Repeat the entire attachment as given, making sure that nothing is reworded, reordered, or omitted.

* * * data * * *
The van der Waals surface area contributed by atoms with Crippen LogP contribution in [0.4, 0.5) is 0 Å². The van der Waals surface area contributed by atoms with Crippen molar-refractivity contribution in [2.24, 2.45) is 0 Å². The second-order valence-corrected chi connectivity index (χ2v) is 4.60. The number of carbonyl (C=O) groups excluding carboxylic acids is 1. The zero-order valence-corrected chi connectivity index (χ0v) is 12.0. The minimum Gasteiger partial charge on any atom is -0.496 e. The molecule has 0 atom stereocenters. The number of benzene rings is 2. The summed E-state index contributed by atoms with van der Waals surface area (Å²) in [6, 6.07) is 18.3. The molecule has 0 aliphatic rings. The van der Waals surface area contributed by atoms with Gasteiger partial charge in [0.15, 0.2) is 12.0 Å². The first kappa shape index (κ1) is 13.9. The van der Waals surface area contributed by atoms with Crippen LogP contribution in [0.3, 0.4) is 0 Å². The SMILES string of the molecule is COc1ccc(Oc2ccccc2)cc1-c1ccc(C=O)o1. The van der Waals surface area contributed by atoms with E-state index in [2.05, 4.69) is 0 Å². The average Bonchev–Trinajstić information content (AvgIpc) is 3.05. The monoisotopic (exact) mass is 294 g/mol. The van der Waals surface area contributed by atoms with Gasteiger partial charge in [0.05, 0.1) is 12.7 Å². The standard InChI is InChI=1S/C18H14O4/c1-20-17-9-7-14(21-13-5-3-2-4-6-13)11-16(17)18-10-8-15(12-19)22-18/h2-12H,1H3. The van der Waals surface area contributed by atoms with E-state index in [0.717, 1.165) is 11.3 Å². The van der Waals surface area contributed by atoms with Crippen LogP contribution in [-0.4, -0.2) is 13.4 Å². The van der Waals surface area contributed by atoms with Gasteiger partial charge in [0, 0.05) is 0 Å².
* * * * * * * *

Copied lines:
The van der Waals surface area contributed by atoms with Crippen LogP contribution in [0.4, 0.5) is 0 Å². The van der Waals surface area contributed by atoms with Crippen molar-refractivity contribution in [2.24, 2.45) is 0 Å². The second-order valence-corrected chi connectivity index (χ2v) is 4.60. The number of carbonyl (C=O) groups excluding carboxylic acids is 1. The zero-order valence-corrected chi connectivity index (χ0v) is 12.0. The minimum Gasteiger partial charge on any atom is -0.496 e. The molecule has 0 atom stereocenters. The number of benzene rings is 2. The summed E-state index contributed by atoms with van der Waals surface area (Å²) in [6, 6.07) is 18.3. The molecule has 0 aliphatic rings. The van der Waals surface area contributed by atoms with Gasteiger partial charge in [0.15, 0.2) is 12.0 Å². The first kappa shape index (κ1) is 13.9. The van der Waals surface area contributed by atoms with Crippen LogP contribution in [0.3, 0.4) is 0 Å². The SMILES string of the molecule is COc1ccc(Oc2ccccc2)cc1-c1ccc(C=O)o1. The van der Waals surface area contributed by atoms with E-state index in [2.05, 4.69) is 0 Å². The average Bonchev–Trinajstić information content (AvgIpc) is 3.05. The monoisotopic (exact) mass is 294 g/mol. The van der Waals surface area contributed by atoms with Gasteiger partial charge in [0.05, 0.1) is 12.7 Å². The standard InChI is InChI=1S/C18H14O4/c1-20-17-9-7-14(21-13-5-3-2-4-6-13)11-16(17)18-10-8-15(12-19)22-18/h2-12H,1H3. The van der Waals surface area contributed by atoms with E-state index in [0.717, 1.165) is 11.3 Å². The van der Waals surface area contributed by atoms with Crippen LogP contribution in [-0.4, -0.2) is 13.4 Å². The van der Waals surface area contributed by atoms with Gasteiger partial charge in [0, 0.05) is 0 Å².